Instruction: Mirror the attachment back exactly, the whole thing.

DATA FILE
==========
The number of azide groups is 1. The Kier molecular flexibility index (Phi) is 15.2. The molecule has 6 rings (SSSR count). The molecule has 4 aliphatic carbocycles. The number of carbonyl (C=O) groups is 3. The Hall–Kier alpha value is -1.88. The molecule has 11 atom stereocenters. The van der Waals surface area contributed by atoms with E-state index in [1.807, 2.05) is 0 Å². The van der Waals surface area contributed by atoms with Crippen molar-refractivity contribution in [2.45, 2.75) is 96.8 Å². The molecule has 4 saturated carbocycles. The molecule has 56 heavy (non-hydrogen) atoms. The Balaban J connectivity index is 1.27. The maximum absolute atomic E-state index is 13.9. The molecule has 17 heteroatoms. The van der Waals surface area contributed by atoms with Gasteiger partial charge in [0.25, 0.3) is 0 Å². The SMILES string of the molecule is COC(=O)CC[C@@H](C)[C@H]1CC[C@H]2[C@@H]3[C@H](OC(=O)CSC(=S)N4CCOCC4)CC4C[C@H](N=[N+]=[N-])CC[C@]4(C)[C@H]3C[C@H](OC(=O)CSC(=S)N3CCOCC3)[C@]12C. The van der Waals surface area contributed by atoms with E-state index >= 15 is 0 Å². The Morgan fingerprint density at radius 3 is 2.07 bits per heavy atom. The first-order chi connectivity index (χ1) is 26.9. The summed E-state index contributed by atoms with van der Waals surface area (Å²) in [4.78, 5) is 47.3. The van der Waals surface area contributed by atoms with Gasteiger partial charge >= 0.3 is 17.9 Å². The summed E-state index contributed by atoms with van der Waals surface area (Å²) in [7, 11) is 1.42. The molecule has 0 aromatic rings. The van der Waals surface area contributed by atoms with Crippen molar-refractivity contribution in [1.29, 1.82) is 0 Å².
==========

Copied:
The number of azide groups is 1. The Kier molecular flexibility index (Phi) is 15.2. The molecule has 6 rings (SSSR count). The molecule has 4 aliphatic carbocycles. The number of carbonyl (C=O) groups is 3. The Hall–Kier alpha value is -1.88. The molecule has 11 atom stereocenters. The van der Waals surface area contributed by atoms with E-state index in [1.807, 2.05) is 0 Å². The van der Waals surface area contributed by atoms with Crippen molar-refractivity contribution in [2.45, 2.75) is 96.8 Å². The molecule has 4 saturated carbocycles. The molecule has 56 heavy (non-hydrogen) atoms. The Balaban J connectivity index is 1.27. The maximum absolute atomic E-state index is 13.9. The molecule has 17 heteroatoms. The van der Waals surface area contributed by atoms with Gasteiger partial charge in [0.25, 0.3) is 0 Å². The SMILES string of the molecule is COC(=O)CC[C@@H](C)[C@H]1CC[C@H]2[C@@H]3[C@H](OC(=O)CSC(=S)N4CCOCC4)CC4C[C@H](N=[N+]=[N-])CC[C@]4(C)[C@H]3C[C@H](OC(=O)CSC(=S)N3CCOCC3)[C@]12C. The van der Waals surface area contributed by atoms with E-state index >= 15 is 0 Å². The Morgan fingerprint density at radius 3 is 2.07 bits per heavy atom. The first-order chi connectivity index (χ1) is 26.9. The summed E-state index contributed by atoms with van der Waals surface area (Å²) in [4.78, 5) is 47.3. The van der Waals surface area contributed by atoms with Gasteiger partial charge >= 0.3 is 17.9 Å². The summed E-state index contributed by atoms with van der Waals surface area (Å²) in [7, 11) is 1.42. The molecule has 0 aromatic rings. The van der Waals surface area contributed by atoms with Crippen molar-refractivity contribution in [1.29, 1.82) is 0 Å².